I say these things because I don't think people around us understand the mental aspect of these recoveries. When you feel like you've been "hit with a ton of bricks" that affects you mentally as well as physically. When a very active person is all of a sudden forced to lay around, be very careful of every movement, feel paranoid in public, feel paranoid of the chaos around you - it can be hard to deal with. We do deal with it, but it is a process - and a process that we have to figure out on our own. My husband, my adult children and my extended family were all extremely supportive, understanding and good to me. I always felt very lucky for that.

    Kathy
    Decompression surgery L4/L5
    April 3, 2015
    Twin Cities Spine Center - Dr. Joseph Perra
    Fused from T11 - Sacrum anterior/posterior
    June 24, 2016 - 55 years old at surgery
    Twin Cities Spine Center - Dr. Joseph Perra
    Before Surgery: 42 degrees lumbar, 28 degrees thoracic
    After Surgery: 10 degrees lumbar, ?? Thoracic
    2 inches taller

  13. #13
    Join Date
    Sep 2019
    Posts
    65
    Quote Originally Posted by KathyInIowa View Post
    I feel like if you need the cane for balance and self confidence then you should still use it. But I guess that is for your surgeon and you to decide! If using the cane gives you the ability to "be up & about & doing things & being active" then I would say that is a positive thing.

    Keep the faith! Really - 6 months out is not that long. I was 55 at the time of my surgery, so a bit younger than you are now (I'm 58 now). At 6 months I was still tired a lot and my back was still sore and "tight" - especially if I was on my feet too much. I think at that point I was still resting quite often - and I know that at that point I was having "good days" and "bad days." At some point you turn a corner and you have more "good" than "bad" days.

    I lived in a small house at the time (we have since moved to a one-level ranch style home) and I remember that I was so glad I had a small house! Less house cleaning - just less responsibility in general. That was a good thing as I was focused on recovering - I didn't need to be worrying about much else. We had sold our company so I no longer worked outside the home.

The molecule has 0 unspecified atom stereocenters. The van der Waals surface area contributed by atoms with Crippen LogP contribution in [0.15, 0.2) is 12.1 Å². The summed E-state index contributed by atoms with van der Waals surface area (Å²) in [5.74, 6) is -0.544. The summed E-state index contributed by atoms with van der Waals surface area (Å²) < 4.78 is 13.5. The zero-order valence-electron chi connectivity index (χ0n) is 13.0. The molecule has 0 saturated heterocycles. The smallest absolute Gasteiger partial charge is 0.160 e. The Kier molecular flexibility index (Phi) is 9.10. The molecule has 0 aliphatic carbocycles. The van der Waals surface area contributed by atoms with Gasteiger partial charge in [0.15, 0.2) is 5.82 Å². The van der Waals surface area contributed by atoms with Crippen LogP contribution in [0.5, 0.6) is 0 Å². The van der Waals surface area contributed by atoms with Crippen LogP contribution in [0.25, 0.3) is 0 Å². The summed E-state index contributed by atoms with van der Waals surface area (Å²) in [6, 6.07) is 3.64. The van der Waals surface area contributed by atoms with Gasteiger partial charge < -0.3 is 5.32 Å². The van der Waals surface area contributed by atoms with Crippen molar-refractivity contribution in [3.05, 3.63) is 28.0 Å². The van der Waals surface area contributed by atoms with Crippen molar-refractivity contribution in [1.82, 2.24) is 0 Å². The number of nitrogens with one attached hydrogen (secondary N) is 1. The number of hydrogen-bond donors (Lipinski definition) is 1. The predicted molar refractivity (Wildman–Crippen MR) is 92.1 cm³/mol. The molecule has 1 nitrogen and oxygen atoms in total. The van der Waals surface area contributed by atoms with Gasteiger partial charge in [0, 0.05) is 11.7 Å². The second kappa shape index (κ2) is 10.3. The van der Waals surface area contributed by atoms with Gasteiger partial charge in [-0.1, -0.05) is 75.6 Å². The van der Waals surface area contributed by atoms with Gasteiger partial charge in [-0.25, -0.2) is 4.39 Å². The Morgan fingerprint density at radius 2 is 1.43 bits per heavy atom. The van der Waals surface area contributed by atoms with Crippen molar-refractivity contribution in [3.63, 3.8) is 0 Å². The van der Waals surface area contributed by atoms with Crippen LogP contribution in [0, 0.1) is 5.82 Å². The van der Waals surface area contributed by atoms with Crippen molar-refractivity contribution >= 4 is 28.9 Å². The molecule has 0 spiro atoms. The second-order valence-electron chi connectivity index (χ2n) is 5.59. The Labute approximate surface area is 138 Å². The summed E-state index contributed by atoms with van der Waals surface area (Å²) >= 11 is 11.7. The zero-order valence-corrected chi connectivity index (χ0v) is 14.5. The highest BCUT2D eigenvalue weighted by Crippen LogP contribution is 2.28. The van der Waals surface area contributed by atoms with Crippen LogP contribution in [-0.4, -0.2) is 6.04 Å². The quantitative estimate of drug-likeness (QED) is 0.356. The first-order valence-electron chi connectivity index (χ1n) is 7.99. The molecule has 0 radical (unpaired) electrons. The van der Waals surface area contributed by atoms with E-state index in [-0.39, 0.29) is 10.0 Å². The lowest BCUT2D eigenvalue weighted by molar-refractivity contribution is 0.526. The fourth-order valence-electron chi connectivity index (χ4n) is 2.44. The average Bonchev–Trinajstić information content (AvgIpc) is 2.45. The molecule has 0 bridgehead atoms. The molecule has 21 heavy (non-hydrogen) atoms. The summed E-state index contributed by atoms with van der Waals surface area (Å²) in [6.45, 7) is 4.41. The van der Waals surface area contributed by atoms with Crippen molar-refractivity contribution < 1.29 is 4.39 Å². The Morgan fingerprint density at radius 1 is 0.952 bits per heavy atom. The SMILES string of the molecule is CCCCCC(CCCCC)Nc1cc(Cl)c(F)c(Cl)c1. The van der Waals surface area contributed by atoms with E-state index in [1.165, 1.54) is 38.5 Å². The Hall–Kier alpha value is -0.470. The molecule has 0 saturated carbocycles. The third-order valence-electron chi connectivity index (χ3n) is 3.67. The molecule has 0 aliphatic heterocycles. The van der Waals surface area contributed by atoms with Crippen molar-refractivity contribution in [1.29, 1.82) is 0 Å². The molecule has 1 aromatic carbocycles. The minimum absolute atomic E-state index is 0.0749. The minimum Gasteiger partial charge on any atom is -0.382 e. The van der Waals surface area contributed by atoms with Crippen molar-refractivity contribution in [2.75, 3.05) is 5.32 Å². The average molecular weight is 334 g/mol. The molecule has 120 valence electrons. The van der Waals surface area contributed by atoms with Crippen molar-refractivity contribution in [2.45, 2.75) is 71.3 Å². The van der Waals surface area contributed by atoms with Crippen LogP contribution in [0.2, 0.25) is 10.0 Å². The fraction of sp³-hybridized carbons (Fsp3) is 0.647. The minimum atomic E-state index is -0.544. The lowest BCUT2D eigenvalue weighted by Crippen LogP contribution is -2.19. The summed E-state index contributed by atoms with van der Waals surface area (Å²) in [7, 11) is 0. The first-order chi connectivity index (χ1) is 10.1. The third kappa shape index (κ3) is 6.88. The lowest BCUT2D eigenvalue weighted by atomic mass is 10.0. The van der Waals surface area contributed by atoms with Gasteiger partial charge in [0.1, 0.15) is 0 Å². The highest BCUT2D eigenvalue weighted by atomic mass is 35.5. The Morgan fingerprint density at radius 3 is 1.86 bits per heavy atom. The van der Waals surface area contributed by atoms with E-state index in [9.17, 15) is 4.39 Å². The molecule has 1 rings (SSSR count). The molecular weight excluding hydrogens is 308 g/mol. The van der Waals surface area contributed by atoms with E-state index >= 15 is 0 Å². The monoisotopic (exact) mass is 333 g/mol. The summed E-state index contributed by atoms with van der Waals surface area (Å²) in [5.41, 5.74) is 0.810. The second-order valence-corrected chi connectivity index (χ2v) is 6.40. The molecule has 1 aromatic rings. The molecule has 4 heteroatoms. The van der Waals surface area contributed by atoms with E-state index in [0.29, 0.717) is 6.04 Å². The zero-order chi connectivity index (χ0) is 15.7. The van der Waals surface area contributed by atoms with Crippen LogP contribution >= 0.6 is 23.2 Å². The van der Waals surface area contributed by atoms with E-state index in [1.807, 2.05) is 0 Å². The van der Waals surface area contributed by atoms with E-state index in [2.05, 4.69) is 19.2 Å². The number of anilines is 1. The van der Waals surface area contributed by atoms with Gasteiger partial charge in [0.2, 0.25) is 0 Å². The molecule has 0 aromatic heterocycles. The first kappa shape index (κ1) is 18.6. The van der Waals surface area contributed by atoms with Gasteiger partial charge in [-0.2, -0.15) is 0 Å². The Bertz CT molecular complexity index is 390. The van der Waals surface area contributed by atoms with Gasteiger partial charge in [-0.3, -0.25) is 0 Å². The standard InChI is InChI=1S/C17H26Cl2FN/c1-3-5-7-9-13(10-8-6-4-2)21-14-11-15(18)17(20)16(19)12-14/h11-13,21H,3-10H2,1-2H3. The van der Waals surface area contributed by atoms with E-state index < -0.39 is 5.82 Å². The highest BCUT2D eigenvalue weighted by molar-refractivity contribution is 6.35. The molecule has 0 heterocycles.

You mentioned "I would be lost without assistance in a vast space outside the house, especially over uneven ground." I had that same feeling. For a LONG time I didn't like being in large public places (grocery stores, malls, etc.). I felt very "vulnerable." I was very afraid of someone bumping into me, me tripping, etc. I didn't like crossing busy streets - I became sort of "paranoid" of the chaos around me. For quite awhile I wore my back brace in public - I didn't need it - but I felt like people would stay away from me if I had it on. I was afraid of me "jerking" at a loud noise, having to "hurry" to get across a street - weird things like that. I basically just stayed home a lot and when I got really crazy, my husband and I would go somewhere that I felt was "safe" for me - which was basically just out to eat or something simple like that.

    I will say, for a long time I felt somewhat "isolated." I really wasn't - but I felt that way. I felt like everyone had a wonderful life, and here I was in this lengthy recovery. I KNOW I had a way better / easier recovery than most people who have this surgery (Plus, I had a "short fusion" - I'm only fused from T-11 to sacrum), so I kept reminding myself of that.

    Kathy